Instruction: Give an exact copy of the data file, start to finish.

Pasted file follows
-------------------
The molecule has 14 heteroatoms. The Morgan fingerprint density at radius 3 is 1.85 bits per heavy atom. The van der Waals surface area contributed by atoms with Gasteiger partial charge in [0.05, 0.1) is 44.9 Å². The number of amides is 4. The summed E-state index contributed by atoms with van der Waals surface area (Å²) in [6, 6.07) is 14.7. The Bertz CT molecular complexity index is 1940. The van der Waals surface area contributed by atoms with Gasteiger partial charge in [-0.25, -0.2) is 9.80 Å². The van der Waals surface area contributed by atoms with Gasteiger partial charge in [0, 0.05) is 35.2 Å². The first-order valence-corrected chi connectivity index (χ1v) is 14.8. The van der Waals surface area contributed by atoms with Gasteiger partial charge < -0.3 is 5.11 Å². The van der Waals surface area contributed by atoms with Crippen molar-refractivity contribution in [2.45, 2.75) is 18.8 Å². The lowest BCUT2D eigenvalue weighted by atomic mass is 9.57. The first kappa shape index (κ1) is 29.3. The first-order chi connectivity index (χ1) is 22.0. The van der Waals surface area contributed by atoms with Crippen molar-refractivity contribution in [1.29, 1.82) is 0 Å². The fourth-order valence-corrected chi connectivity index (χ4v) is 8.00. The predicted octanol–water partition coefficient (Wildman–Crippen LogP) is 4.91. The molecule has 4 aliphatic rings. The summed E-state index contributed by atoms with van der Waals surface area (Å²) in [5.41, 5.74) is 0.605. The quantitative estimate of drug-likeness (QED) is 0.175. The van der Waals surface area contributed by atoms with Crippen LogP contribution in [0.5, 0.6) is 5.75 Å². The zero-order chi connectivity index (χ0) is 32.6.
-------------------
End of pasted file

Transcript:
The molecule has 14 heteroatoms. The Morgan fingerprint density at radius 3 is 1.85 bits per heavy atom. The van der Waals surface area contributed by atoms with Gasteiger partial charge in [0.05, 0.1) is 44.9 Å². The number of amides is 4. The summed E-state index contributed by atoms with van der Waals surface area (Å²) in [6, 6.07) is 14.7. The Bertz CT molecular complexity index is 1940. The van der Waals surface area contributed by atoms with Gasteiger partial charge in [-0.25, -0.2) is 9.80 Å². The van der Waals surface area contributed by atoms with Gasteiger partial charge in [0, 0.05) is 35.2 Å². The first-order valence-corrected chi connectivity index (χ1v) is 14.8. The van der Waals surface area contributed by atoms with Gasteiger partial charge < -0.3 is 5.11 Å². The van der Waals surface area contributed by atoms with Crippen molar-refractivity contribution in [2.45, 2.75) is 18.8 Å². The lowest BCUT2D eigenvalue weighted by atomic mass is 9.57. The first kappa shape index (κ1) is 29.3. The first-order chi connectivity index (χ1) is 22.0. The van der Waals surface area contributed by atoms with Crippen molar-refractivity contribution in [1.29, 1.82) is 0 Å². The fourth-order valence-corrected chi connectivity index (χ4v) is 8.00. The predicted octanol–water partition coefficient (Wildman–Crippen LogP) is 4.91. The molecule has 4 aliphatic rings. The summed E-state index contributed by atoms with van der Waals surface area (Å²) in [5.41, 5.74) is 0.605. The quantitative estimate of drug-likeness (QED) is 0.175. The van der Waals surface area contributed by atoms with Crippen LogP contribution in [0.5, 0.6) is 5.75 Å². The zero-order chi connectivity index (χ0) is 32.6.